Billionaire Michael Hintze's CQS is exploring options including selling part of its asset-management business, according to people with knowledge of the matter.
The London-based firm is working with an adviser to gauge potential interest, said the people, who asked not to be identified because the talks are private. CQS is considering a range of transactions including divesting a stake or selling one or both of its long-only and asset backed securities businesses that now make up the bulk of its more than $15 billion in assets.
The firm could also spin out some of the activities, two of the people said. It's not clear if Mr. Hintze's flagship Directional Opportunities fund is also part of the deal talks. Deliberations are ongoing and there's no certainty CQS will proceed with a deal, the people said. The firm has held talks to sell a stake in the past without anything materializing, they said.
A representative for CQS declined to comment.
The move comes after a challenging few years for CQS following steep losses in some of its funds in 2020. Since then, the firm has shuttered at least two money pools, scuttled an expansion plan, spun off non-core strategies and cut jobs to return to its credit-investing roots. Assets have declined from peak of nearly $20 billion before the losses.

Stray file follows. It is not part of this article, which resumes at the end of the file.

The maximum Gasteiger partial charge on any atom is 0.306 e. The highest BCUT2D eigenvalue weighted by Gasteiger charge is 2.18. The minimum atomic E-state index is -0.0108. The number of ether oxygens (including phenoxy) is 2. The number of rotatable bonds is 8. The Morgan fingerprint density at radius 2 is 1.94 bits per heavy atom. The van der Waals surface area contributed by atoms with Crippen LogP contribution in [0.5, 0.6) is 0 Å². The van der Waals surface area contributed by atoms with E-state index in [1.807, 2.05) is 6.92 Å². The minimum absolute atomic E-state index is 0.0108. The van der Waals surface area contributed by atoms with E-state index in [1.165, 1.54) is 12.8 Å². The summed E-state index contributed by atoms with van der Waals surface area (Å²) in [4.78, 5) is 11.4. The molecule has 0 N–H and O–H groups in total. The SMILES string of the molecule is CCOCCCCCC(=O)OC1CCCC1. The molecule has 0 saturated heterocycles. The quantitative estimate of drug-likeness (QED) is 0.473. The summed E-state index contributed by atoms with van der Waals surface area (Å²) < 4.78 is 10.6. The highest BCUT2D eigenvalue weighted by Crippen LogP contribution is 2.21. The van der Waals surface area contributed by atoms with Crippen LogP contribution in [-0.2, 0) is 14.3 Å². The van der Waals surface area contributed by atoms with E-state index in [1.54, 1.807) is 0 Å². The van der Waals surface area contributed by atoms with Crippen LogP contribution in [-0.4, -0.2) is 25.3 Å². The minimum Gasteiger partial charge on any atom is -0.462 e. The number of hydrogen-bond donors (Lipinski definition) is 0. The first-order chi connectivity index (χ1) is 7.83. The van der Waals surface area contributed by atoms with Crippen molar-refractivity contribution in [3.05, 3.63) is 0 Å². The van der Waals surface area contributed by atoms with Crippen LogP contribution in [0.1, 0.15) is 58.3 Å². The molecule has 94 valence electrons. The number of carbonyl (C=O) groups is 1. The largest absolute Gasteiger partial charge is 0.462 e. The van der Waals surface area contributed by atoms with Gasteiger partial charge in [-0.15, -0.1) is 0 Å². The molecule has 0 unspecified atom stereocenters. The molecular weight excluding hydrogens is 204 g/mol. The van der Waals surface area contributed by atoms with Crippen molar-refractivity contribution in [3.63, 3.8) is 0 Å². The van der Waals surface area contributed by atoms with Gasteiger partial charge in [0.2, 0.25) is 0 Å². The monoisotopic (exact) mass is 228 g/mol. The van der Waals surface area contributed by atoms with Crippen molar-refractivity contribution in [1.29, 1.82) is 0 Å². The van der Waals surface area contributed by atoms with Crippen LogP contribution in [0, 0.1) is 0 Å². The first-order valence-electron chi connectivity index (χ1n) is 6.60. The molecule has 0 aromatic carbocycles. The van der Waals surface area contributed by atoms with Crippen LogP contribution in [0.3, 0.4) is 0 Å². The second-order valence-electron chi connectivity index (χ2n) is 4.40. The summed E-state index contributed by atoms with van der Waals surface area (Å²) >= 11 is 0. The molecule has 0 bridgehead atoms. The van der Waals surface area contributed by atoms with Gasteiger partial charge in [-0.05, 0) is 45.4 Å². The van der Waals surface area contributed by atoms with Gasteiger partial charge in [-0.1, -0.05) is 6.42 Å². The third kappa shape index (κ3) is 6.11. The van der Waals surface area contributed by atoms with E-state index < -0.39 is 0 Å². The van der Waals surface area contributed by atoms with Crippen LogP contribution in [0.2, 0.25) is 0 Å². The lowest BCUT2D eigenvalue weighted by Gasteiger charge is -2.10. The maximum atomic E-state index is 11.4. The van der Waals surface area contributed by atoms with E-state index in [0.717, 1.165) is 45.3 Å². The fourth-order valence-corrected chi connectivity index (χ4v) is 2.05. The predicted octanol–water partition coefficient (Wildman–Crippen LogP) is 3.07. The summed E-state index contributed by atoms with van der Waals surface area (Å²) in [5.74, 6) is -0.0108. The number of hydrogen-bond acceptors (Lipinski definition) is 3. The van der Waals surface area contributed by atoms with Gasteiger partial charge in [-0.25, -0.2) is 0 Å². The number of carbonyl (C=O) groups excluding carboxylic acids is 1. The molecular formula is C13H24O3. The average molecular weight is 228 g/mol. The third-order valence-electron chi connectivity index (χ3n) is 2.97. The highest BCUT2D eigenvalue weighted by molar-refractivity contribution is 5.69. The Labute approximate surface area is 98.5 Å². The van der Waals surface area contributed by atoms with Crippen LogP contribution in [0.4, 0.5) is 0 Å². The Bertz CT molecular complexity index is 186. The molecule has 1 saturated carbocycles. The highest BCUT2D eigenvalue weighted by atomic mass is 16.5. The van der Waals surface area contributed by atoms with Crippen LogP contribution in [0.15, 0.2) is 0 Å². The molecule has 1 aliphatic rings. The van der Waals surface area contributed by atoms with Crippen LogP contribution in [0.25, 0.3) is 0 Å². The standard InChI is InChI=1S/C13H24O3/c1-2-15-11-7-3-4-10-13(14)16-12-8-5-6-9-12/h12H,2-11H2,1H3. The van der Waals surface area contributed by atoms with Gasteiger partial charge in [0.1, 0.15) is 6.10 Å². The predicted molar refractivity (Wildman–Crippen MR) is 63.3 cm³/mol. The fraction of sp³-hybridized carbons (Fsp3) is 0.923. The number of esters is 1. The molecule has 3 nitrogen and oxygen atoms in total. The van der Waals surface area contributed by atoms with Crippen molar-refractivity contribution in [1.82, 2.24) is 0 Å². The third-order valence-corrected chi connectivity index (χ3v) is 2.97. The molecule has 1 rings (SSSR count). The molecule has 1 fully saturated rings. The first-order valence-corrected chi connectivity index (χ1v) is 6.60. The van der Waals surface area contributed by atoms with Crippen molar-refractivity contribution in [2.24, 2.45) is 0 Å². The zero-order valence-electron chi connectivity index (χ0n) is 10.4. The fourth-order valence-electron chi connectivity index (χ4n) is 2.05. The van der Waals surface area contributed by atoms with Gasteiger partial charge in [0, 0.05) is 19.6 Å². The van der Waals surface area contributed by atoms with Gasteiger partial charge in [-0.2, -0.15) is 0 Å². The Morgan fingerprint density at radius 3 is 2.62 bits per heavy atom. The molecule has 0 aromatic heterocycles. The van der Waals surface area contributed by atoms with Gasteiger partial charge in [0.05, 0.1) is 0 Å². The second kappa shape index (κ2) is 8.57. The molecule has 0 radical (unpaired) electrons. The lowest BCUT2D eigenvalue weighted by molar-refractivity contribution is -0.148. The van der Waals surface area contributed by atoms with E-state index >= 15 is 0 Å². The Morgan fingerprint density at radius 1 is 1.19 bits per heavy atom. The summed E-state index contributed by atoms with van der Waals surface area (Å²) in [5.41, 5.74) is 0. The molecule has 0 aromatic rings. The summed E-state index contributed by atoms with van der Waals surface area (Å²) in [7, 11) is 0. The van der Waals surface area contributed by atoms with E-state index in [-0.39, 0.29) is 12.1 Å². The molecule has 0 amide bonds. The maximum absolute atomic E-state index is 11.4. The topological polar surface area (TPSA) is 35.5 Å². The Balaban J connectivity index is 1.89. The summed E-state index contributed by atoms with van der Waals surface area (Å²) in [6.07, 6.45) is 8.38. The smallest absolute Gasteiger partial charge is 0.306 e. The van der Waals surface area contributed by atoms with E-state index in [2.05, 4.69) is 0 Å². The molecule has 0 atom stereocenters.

While Hintze's CQS is best known as a hedge fund, most of its growth has come from its lower margin long-only business. That, along with its ABS strategy, now account for a majority of its assets.
Mr. Hintze's flagship fund, which suffered a 35% loss in 2020, has yet to recover from the decline. The fund manages about $1.2 billion, down from about $3 billion before the losses. It gained 21.5% in 2021, 15.8% in 2022 and was flat this year through May, according to an investor document.
A deal, if successful, will mark one of the most high-profile transactions in the hedge fund industry since Marshall Wace sold a stake in itself to KKR & Co. in 2015.
Mr. Hintze, a former Australian army captain, started trading Yankee bonds for Salomon Brothers in 1982, and joined Goldman Sachs Group two years later. He quit after he wasn't made a partner. Brady Dougan, the former CEO of Credit Suisse, hired him and later gave Mr. Hintze $200 million to start his own hedge fund in 1999. Five years later, Mr. Hintze returned $500 million to Credit Suisse and took full control of CQS.